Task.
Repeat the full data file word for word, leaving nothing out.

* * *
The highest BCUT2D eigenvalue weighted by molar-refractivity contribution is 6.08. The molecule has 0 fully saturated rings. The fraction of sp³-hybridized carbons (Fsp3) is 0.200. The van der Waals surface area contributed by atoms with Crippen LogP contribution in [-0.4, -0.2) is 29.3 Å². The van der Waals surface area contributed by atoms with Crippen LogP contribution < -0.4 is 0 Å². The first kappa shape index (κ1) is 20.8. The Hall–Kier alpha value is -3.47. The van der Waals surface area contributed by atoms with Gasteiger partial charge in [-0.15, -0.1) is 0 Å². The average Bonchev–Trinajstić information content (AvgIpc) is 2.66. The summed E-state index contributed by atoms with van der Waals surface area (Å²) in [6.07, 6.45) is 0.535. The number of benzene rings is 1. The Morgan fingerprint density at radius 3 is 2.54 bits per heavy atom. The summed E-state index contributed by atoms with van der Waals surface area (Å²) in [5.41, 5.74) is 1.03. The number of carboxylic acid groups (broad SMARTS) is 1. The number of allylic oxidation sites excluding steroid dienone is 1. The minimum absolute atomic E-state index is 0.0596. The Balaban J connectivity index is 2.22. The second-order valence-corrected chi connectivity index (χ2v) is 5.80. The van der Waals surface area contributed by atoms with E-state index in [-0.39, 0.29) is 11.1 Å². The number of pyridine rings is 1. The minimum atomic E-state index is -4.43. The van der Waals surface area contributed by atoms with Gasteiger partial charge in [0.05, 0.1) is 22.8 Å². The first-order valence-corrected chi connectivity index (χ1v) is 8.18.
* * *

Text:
The highest BCUT2D eigenvalue weighted by molar-refractivity contribution is 6.08. The molecule has 0 fully saturated rings. The fraction of sp³-hybridized carbons (Fsp3) is 0.200. The van der Waals surface area contributed by atoms with Crippen LogP contribution in [-0.4, -0.2) is 29.3 Å². The van der Waals surface area contributed by atoms with Crippen LogP contribution < -0.4 is 0 Å². The first kappa shape index (κ1) is 20.8. The Hall–Kier alpha value is -3.47. The van der Waals surface area contributed by atoms with Gasteiger partial charge in [-0.15, -0.1) is 0 Å². The average Bonchev–Trinajstić information content (AvgIpc) is 2.66. The summed E-state index contributed by atoms with van der Waals surface area (Å²) in [6.07, 6.45) is 0.535. The number of benzene rings is 1. The Morgan fingerprint density at radius 3 is 2.54 bits per heavy atom. The summed E-state index contributed by atoms with van der Waals surface area (Å²) in [5.41, 5.74) is 1.03. The number of carboxylic acid groups (broad SMARTS) is 1. The number of allylic oxidation sites excluding steroid dienone is 1. The minimum absolute atomic E-state index is 0.0596. The Balaban J connectivity index is 2.22. The second-order valence-corrected chi connectivity index (χ2v) is 5.80. The van der Waals surface area contributed by atoms with E-state index in [-0.39, 0.29) is 11.1 Å². The number of pyridine rings is 1. The minimum atomic E-state index is -4.43. The van der Waals surface area contributed by atoms with Gasteiger partial charge in [0.05, 0.1) is 22.8 Å². The first-order valence-corrected chi connectivity index (χ1v) is 8.18.